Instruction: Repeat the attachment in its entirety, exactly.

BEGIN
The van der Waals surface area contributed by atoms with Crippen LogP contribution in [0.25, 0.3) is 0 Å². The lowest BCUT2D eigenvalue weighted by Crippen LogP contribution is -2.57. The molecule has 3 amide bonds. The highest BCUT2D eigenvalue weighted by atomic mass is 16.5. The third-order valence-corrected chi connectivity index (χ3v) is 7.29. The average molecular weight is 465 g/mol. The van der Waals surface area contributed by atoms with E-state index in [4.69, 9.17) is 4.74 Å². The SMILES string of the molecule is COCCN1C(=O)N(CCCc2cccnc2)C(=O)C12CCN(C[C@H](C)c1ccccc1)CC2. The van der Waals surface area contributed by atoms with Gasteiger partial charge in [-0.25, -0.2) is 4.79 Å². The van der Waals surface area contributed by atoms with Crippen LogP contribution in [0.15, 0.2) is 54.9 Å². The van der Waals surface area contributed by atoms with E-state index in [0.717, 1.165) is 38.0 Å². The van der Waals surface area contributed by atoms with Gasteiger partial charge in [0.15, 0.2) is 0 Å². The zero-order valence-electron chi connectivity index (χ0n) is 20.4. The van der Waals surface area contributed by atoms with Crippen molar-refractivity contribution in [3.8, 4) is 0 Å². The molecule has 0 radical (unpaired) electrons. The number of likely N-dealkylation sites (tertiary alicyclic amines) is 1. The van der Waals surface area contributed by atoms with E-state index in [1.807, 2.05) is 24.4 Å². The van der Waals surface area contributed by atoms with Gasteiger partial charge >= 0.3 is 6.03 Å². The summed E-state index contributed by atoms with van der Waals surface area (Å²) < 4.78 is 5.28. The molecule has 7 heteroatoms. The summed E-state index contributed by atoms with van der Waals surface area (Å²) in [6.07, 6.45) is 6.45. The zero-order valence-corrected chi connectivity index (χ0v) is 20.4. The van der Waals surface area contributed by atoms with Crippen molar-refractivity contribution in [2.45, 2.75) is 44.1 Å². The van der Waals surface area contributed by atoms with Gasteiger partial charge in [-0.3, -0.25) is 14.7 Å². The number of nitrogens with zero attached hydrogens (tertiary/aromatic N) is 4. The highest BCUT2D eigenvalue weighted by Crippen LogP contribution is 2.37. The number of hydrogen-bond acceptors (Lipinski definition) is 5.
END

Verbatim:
The van der Waals surface area contributed by atoms with Crippen LogP contribution in [0.25, 0.3) is 0 Å². The lowest BCUT2D eigenvalue weighted by Crippen LogP contribution is -2.57. The molecule has 3 amide bonds. The highest BCUT2D eigenvalue weighted by atomic mass is 16.5. The third-order valence-corrected chi connectivity index (χ3v) is 7.29. The average molecular weight is 465 g/mol. The van der Waals surface area contributed by atoms with E-state index in [4.69, 9.17) is 4.74 Å². The SMILES string of the molecule is COCCN1C(=O)N(CCCc2cccnc2)C(=O)C12CCN(C[C@H](C)c1ccccc1)CC2. The van der Waals surface area contributed by atoms with Gasteiger partial charge in [-0.25, -0.2) is 4.79 Å². The van der Waals surface area contributed by atoms with Crippen LogP contribution in [0.15, 0.2) is 54.9 Å². The van der Waals surface area contributed by atoms with E-state index in [0.717, 1.165) is 38.0 Å². The van der Waals surface area contributed by atoms with Gasteiger partial charge in [0.15, 0.2) is 0 Å². The zero-order valence-electron chi connectivity index (χ0n) is 20.4. The van der Waals surface area contributed by atoms with Crippen molar-refractivity contribution in [3.8, 4) is 0 Å². The molecule has 0 radical (unpaired) electrons. The number of likely N-dealkylation sites (tertiary alicyclic amines) is 1. The van der Waals surface area contributed by atoms with E-state index in [1.807, 2.05) is 24.4 Å². The van der Waals surface area contributed by atoms with Gasteiger partial charge >= 0.3 is 6.03 Å². The summed E-state index contributed by atoms with van der Waals surface area (Å²) < 4.78 is 5.28. The molecule has 7 heteroatoms. The summed E-state index contributed by atoms with van der Waals surface area (Å²) in [6.07, 6.45) is 6.45. The zero-order valence-corrected chi connectivity index (χ0v) is 20.4. The van der Waals surface area contributed by atoms with Crippen molar-refractivity contribution in [2.45, 2.75) is 44.1 Å². The van der Waals surface area contributed by atoms with Gasteiger partial charge in [-0.3, -0.25) is 14.7 Å². The number of nitrogens with zero attached hydrogens (tertiary/aromatic N) is 4. The highest BCUT2D eigenvalue weighted by Crippen LogP contribution is 2.37. The number of hydrogen-bond acceptors (Lipinski definition) is 5.